September 2, 2019
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During this webinar, you will hear from Strategic Commercial Manager Paula Gibson and Stakeholder Partnerships and Policy Manager Bryony Kingsland on how to generate internal stakeholder buy-in in your large organisation.

Date: Thursday, September 5th, 2019 11:00 AM – 12:00 PM BST

Topics cover how to:

  • get buy-in from your stakeholders
  • demonstrate the return on investment with a case study on Scottish Power
  • overcome internal barriers including key messaging for the 20% off-the-job learning
  • plus a Q&A session at the end.

To register, follow the link below.

https://bit.ly/30Mn5dT

Employer Guide to Apprenticeships
August 9, 2019
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Wave of Companies Join Apprenticeship Register.

A wave of organisations have been added to the refreshed register of apprenticeship training providers, while nearly 20 have been removed – in its first major update in almost 12 months.

Forty three additional providers have been allowed on by the Education and Skills Funding Agency, including 25 main providers, 14 supporting and four employers.

Nineteen providers, meanwhile, have been removed from the register, most of which were main providers.

Eleven have changed from being main providers to being supporting, so they can only work as subcontractors; and two have made the opposite journey.

This update follows a year-long review, started in October 2017, that led to new “stringent and challenging entry requirements” for the register.

These requirements were brought in by the ESFA after FE Week uncovered instances where companies run by their sole director from their home address were being given access to millions in apprenticeship funding, despite having zero experience of delivering government-funded programmes.

Analysis by this publication in December found that almost a third (580) of providers on the register did not deliver any apprenticeships in 2017.

But under this stricter regime, applicants had to have been trading for 12 months at least in order to be eligible, and provide a full set of accounts to be on the register.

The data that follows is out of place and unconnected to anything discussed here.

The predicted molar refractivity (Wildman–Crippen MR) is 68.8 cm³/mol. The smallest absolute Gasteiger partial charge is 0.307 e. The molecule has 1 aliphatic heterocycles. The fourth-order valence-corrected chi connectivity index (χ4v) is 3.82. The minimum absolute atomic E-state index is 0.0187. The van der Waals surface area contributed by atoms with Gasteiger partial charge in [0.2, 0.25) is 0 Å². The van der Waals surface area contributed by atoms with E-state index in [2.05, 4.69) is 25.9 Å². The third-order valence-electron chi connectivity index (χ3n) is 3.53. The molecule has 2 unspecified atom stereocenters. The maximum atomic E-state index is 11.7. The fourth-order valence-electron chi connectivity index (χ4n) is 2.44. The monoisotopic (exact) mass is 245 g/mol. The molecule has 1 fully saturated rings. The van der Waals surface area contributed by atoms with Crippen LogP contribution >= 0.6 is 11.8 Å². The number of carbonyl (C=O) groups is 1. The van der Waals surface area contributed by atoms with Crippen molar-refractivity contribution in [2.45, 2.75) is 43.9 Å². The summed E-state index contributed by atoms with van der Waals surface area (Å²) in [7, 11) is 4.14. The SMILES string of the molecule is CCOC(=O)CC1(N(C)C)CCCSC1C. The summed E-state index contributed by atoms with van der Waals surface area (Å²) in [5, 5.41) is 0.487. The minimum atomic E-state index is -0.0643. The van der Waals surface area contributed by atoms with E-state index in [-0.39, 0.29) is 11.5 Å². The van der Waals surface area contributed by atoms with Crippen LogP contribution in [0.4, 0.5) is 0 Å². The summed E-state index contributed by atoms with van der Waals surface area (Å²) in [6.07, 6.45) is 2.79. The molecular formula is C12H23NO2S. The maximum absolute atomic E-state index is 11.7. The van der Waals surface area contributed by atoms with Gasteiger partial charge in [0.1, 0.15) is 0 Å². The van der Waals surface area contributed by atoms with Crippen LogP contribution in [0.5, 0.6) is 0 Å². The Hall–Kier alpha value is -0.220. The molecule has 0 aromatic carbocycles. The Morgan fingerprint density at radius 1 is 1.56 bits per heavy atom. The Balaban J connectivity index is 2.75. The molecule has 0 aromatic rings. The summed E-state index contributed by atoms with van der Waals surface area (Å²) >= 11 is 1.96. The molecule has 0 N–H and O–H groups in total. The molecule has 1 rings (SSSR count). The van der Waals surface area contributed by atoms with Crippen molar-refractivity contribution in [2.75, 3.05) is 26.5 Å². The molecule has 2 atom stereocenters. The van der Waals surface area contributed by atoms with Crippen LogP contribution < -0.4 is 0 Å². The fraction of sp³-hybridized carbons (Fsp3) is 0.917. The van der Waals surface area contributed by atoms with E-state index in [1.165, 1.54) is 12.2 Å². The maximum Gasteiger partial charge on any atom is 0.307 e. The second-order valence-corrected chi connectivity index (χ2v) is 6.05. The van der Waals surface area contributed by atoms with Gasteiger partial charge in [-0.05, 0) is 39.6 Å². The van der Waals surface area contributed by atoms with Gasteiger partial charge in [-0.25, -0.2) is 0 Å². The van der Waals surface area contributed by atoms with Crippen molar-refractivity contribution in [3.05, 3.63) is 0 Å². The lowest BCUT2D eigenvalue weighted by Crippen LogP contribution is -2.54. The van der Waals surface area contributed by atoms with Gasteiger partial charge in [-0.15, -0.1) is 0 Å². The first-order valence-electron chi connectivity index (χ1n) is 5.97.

Subcontractors delivering less than £100,000 of provision a year also needed to register.

Additionally, the agency will throw providers off the register if they go 12 months with no delivery after joining the register.

Getting onto the register, then, will be a relief for many providers, especially after most were left hanging by the government for months following their applications in December.

This is despite the ESFA planning to tell providers if they have been successful 12 weeks after their bid.

Since October 2018, only 23 other companies have been added to the register – all of whom were supporting providers.

The full list of new providers is below:

Apprenticeship Funding Rules
July 30, 2019
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The ESFA had published the 2019 to 2020 apprenticeship funding rules following feedback from the clarification exercise.

The changes they have made are set out in the summary of changes which can be found using the link below:

https://www.gov.uk/guidance/apprenticeship-funding-rules) gov.uk/guidance/appre…

Update from GOV.UK – £20m Funding to Help 10,000 Young People into NHS Careers
July 25, 2019
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The Health and Social Care Secretary has announced £20 million funding to support 10,000 young people from all backgrounds to get an entry level job or apprenticeship in the NHS. This will be matched by £7 million from the Prince’s Trust.

The 3-year pre-employment programme will begin later this year and will involve up to 150 NHS trusts in England. Participants will gain basic skills and experience of working in the NHS. The programme will focus on helping those who otherwise may not have the opportunity to gain this experience to overcome barriers and enter sustainable employment.

The programme will provide:

  • job application support
  • NHS trust work placements
  • courses in basic healthcare, literacy and numeracy skills
Young hospital receptionist speaking to a patient

It is expected to help 5,000 young people get into the NHS through entrylevel positions, with a further 5,000 joining through apprenticeships. Roles will include digital and business administration, healthcare assistant, facilities, catering and portering.

The programme will be delivered by The Prince’s Trust and supported by Health Education England (HEE). HEE has already worked in partnership with The Prince’s Trust to run 250 pre-employment programmes, helping over 1,000 young people find work in healthcare across the country.

Nick Stace, UK Chief Executive, The Prince’s Trust, said:

Each year, The Prince’s Trust supports thousands of young people across the country to develop the confidence and skills they need to get a job – with our ‘Get into Healthcare’ programme we help young people to take their first step into employment with the NHS.

We are delighted that through this enhanced partnership we will give thousands more young people across the country exciting job opportunities. Placing young people into frontline roles at the heart of our National Health Service will empower them to realise their potential, kick start their careers and make a valuable contribution to our society.

We believe that when young people succeed, our country succeeds and this is a great example of what that can mean in reality.